Russia would have activated its nuclear arsenal if necessary a year ago when its troops secured the Crimean peninsula and carried out a referendum on the strategic peninsula’s secession from Ukraine, Russian President Vladimir Putin said in a documentary that aired Sunday.
In the report timed to Monday’s anniversary of the referendum, “Crimea: Path to the Motherland,” Putin justifies Moscow’s seizure of the Black Sea territory as necessary to protect Russians and military bases from what he described as a nationalist junta that had taken power in Kiev.
Putin accused the United States of masterminding the three-month uprising in the Ukrainian capital that ended with the ouster of Kremlin-allied President Viktor Yanukovich, who has since taken refuge in Russia.
The documentary presented a vibrant and defiant image of the Russian president, who hasn’t been seen in public for more than a week. The documentary covered the year since the March 16 referendum in which 97 percent of voters among Crimea’s 2 million residents were said to have supported secession. Two days later, Putin issued a decree annexing the peninsula, which is home to Russia’s Black Sea fleet and Soviet-era air bases.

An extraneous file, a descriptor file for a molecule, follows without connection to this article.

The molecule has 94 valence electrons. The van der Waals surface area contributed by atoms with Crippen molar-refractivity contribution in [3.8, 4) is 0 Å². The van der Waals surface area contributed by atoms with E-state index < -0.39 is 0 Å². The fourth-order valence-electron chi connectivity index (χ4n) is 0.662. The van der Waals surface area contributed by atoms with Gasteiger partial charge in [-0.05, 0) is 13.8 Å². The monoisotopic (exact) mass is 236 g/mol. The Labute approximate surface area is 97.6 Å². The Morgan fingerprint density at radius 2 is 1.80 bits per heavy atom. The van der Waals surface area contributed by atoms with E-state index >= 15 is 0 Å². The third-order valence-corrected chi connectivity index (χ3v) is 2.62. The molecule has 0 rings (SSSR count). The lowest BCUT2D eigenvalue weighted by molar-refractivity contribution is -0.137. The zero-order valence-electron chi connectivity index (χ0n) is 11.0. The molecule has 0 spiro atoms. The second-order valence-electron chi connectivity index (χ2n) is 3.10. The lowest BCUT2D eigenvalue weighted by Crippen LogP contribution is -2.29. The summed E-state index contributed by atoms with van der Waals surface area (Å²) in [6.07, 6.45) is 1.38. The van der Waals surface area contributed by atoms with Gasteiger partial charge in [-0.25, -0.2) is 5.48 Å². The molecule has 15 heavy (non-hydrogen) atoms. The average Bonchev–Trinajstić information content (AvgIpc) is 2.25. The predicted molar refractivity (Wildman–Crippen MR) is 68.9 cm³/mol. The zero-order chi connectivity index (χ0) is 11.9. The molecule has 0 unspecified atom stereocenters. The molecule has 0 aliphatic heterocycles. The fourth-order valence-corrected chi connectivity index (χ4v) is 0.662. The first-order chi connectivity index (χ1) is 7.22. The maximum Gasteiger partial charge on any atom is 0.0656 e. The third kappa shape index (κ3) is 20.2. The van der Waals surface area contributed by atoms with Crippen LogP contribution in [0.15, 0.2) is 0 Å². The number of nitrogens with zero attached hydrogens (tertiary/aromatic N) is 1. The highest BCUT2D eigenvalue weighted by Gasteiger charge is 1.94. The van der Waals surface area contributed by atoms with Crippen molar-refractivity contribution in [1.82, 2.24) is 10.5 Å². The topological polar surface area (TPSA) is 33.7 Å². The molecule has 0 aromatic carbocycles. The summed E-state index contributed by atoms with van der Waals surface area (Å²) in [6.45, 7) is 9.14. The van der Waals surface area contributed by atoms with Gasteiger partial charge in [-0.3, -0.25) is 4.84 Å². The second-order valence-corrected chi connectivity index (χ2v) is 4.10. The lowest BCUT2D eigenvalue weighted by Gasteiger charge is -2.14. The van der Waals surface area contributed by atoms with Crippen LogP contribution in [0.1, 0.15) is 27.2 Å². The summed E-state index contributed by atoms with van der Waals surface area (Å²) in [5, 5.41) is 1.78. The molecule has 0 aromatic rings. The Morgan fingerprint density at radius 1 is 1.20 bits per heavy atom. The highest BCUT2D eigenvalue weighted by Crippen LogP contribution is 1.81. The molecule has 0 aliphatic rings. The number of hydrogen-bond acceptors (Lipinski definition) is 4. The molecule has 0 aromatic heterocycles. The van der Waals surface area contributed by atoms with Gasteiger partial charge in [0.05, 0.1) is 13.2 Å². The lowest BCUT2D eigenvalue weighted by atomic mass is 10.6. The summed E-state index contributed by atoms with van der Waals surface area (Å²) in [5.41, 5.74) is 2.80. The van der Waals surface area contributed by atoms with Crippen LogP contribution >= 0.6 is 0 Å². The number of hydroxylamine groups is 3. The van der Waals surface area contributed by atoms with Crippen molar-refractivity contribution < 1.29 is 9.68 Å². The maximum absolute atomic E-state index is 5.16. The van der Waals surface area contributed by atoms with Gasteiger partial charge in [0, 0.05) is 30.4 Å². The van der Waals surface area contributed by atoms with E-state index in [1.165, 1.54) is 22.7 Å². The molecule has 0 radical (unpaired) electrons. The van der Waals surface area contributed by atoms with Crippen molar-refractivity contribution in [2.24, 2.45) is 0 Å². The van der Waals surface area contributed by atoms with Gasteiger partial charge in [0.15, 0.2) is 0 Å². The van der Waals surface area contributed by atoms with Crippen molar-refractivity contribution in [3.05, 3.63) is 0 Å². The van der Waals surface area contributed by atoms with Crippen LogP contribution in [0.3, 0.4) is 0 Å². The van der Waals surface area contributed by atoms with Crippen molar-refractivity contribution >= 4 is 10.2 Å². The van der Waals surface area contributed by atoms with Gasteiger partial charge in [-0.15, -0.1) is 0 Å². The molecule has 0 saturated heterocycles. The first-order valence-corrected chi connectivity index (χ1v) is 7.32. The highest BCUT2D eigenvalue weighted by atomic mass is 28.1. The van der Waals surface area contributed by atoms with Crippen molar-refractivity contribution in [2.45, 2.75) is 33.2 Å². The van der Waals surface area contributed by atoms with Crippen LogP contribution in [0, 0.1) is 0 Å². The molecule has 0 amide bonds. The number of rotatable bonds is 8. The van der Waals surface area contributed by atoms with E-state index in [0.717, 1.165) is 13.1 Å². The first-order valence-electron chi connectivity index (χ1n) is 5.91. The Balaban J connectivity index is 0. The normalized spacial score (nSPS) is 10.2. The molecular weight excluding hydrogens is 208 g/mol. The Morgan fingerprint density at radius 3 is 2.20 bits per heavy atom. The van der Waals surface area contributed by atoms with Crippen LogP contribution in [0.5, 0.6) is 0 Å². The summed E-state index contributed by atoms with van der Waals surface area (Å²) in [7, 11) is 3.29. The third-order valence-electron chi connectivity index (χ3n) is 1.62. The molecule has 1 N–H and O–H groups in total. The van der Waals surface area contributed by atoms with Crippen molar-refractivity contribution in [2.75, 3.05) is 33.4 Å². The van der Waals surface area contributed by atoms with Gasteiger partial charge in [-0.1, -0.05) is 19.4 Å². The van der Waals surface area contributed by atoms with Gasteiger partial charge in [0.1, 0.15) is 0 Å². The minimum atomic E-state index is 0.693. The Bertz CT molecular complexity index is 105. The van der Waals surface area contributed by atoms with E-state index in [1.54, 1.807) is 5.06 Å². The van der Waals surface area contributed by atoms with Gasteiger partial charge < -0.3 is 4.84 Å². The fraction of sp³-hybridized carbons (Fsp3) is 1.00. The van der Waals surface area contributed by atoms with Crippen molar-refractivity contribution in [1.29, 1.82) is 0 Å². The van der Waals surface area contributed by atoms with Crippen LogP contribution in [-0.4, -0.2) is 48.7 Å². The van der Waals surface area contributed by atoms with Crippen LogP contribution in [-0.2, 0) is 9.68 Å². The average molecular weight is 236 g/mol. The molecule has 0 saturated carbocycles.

“We deployed them in a way that made them seen clearly from space,” Putin said of the missiles.
He also said the Russian military had been prepared to put nuclear weapons on alert if necessary.
Putin said he ordered the Crimean operation to protect the Russian community there.